It's always interesting, visiting an art and/or antique store I've never been to before, because you just never know what you're going to find.
We've been looking lately for a painting or other art piece to go over the television in the living room. We're taking our time with it, because whatever we get we're going to be looking at for a long time. But our tastes are pretty similar, and we're pretty sure that when we see "it," we'll know.
In the process of that search, we went to an antiques store we'd never been to before. We didn't find the art that we were looking for, but we did find this:
It's clearly a large (I'm afraid a little too large to do well in our living room, but we were a little tempted by it anyway) memorial board. We were told that it came from a French church, but there wasn't a lot more they could tell us about it besides the (hefty) price.
I thought to myself that, given that it appears to be the shields of a husband and wife who are pretty clearly of the nobility, it shouldn't be all that hard to track down whom this board memorializes. It turns out, I was only partially correct.
The coronet appears to be that of a baron of The Netherlands. The supporters are two griffins or, armed and langued gules. The motto is Crux decus spes (Cross honor hope). (A slightly different motto, Crux decus et spes, was borne by Gerard du Demaine, per the Dictionnaire Des Devises Historiques Et Héraldiques, Vol 1.) The date of death at the bottom is 12 November 1885.
The wife's arms were actually as easy to track down as I thought the entire achievement would be. They are found in Rietstap's Armorial Général as:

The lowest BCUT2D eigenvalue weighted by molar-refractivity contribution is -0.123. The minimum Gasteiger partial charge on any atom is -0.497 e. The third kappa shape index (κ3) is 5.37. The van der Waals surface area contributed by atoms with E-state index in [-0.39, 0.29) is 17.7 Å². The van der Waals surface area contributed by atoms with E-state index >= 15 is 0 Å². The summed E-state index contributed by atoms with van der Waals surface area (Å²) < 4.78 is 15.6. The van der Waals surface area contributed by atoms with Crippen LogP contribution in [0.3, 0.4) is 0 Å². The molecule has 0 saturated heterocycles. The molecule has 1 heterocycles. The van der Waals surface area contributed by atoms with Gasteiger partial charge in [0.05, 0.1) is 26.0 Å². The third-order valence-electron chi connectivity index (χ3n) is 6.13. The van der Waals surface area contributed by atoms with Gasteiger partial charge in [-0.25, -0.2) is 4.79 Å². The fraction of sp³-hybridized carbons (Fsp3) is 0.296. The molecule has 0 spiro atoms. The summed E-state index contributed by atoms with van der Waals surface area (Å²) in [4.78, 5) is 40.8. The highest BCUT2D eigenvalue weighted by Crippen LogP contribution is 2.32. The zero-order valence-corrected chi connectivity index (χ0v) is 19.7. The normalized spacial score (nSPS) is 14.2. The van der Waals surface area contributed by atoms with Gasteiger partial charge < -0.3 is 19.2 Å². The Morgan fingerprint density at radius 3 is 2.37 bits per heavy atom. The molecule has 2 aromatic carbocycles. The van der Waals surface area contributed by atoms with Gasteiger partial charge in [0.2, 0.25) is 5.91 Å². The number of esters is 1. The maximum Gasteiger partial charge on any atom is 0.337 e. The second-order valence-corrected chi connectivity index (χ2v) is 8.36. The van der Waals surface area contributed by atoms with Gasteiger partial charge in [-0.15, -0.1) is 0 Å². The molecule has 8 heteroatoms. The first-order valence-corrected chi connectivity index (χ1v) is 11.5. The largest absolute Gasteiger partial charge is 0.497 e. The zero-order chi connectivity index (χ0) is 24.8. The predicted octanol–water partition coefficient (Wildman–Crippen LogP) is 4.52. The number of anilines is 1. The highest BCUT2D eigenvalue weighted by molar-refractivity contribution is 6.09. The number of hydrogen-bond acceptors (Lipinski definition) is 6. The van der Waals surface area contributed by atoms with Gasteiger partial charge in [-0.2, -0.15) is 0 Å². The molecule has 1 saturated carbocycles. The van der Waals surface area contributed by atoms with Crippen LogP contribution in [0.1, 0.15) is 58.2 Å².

Draeck (de) Anvers, Gand - (Barons, 18 mai 1782. M[aison]. ét[einte].). Écartelé: aux 1 et 4, d'azur, à un dragon ailé et écaillé d'or (de Draeck); aux 2 et 3, d'argent, à trois chevrons de gueules (de Wesele dit Sompecqui). Cimier le dragon. Supports deux dragons ailés et écaillés d'or lampassés de gueules.
My attempt at a translation into English makes it: Draeck (de) Antwerp, Ghent (Barons, 18 May 1782. [Literally, House off. I assume that means the de Draeck line had died out by the late 1800s.] Quarterly: 1 and 4, Azure a dragon [which the English would blazon a wyvern] winged and scaled or (de Draeck); 2 and 3, Argent three chevrons gules (de Wesele known as Sompecqui). Crest: A dragon as in the arms. Supporters: Two dragons winged and scaled or langued gules.
And the arms appear in Rolland and Rolland's Illustrations to the Armorial Général:
But I was striking out completely on the husband's arms. Oh, Rietstap had plenty of quarterly arms with a gold rampant lion on a blue field in the first and fourth quarters, as here, but the other quarters were completely different from these. Riestap has only three entries for a red field with six white billets:
Esmez (Bretagne) De gueules, à six billettes d'argent.
Mauger (Normandie) De gueules, à six billettes d'argent.
Périchou de Kerversau (Bretagne) De gueules, à six billettes d'argent.